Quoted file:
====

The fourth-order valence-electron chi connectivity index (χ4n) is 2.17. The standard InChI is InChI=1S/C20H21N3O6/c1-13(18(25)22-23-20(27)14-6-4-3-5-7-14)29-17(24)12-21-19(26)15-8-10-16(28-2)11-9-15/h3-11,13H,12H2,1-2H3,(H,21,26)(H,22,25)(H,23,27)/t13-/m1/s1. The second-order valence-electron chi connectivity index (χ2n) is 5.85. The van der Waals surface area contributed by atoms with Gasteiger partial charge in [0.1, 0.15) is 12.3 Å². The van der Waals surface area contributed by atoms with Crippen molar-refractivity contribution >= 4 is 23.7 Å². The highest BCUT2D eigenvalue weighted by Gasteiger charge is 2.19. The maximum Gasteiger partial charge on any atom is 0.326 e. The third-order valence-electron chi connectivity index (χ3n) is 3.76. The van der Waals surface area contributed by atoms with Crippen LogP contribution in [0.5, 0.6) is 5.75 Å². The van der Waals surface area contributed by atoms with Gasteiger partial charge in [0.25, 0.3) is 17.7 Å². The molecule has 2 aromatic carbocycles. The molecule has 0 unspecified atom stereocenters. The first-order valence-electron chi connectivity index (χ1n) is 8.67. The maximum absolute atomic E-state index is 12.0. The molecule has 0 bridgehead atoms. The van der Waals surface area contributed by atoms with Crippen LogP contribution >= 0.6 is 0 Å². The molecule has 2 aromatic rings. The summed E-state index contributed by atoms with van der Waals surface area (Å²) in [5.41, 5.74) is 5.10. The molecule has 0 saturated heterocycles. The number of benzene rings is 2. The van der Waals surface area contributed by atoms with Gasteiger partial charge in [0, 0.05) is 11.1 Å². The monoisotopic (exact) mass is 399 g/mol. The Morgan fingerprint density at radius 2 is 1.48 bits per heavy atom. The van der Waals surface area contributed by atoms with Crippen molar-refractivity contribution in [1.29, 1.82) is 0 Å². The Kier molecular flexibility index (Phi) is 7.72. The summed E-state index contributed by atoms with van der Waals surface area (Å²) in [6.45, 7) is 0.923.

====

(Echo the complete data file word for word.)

The fourth-order valence-electron chi connectivity index (χ4n) is 2.17. The standard InChI is InChI=1S/C20H21N3O6/c1-13(18(25)22-23-20(27)14-6-4-3-5-7-14)29-17(24)12-21-19(26)15-8-10-16(28-2)11-9-15/h3-11,13H,12H2,1-2H3,(H,21,26)(H,22,25)(H,23,27)/t13-/m1/s1. The second-order valence-electron chi connectivity index (χ2n) is 5.85. The van der Waals surface area contributed by atoms with Gasteiger partial charge in [0.1, 0.15) is 12.3 Å². The van der Waals surface area contributed by atoms with Crippen molar-refractivity contribution >= 4 is 23.7 Å². The highest BCUT2D eigenvalue weighted by Gasteiger charge is 2.19. The maximum Gasteiger partial charge on any atom is 0.326 e. The third-order valence-electron chi connectivity index (χ3n) is 3.76. The van der Waals surface area contributed by atoms with Crippen LogP contribution in [0.5, 0.6) is 5.75 Å². The van der Waals surface area contributed by atoms with Gasteiger partial charge in [0.25, 0.3) is 17.7 Å². The molecule has 2 aromatic carbocycles. The molecule has 0 unspecified atom stereocenters. The first-order valence-electron chi connectivity index (χ1n) is 8.67. The maximum absolute atomic E-state index is 12.0. The molecule has 0 bridgehead atoms. The van der Waals surface area contributed by atoms with Crippen LogP contribution >= 0.6 is 0 Å². The molecule has 2 aromatic rings. The summed E-state index contributed by atoms with van der Waals surface area (Å²) in [5.41, 5.74) is 5.10. The molecule has 0 saturated heterocycles. The number of benzene rings is 2. The van der Waals surface area contributed by atoms with Gasteiger partial charge in [0, 0.05) is 11.1 Å². The monoisotopic (exact) mass is 399 g/mol. The Morgan fingerprint density at radius 2 is 1.48 bits per heavy atom. The van der Waals surface area contributed by atoms with Crippen molar-refractivity contribution in [1.29, 1.82) is 0 Å². The Kier molecular flexibility index (Phi) is 7.72. The summed E-state index contributed by atoms with van der Waals surface area (Å²) in [6.45, 7) is 0.923.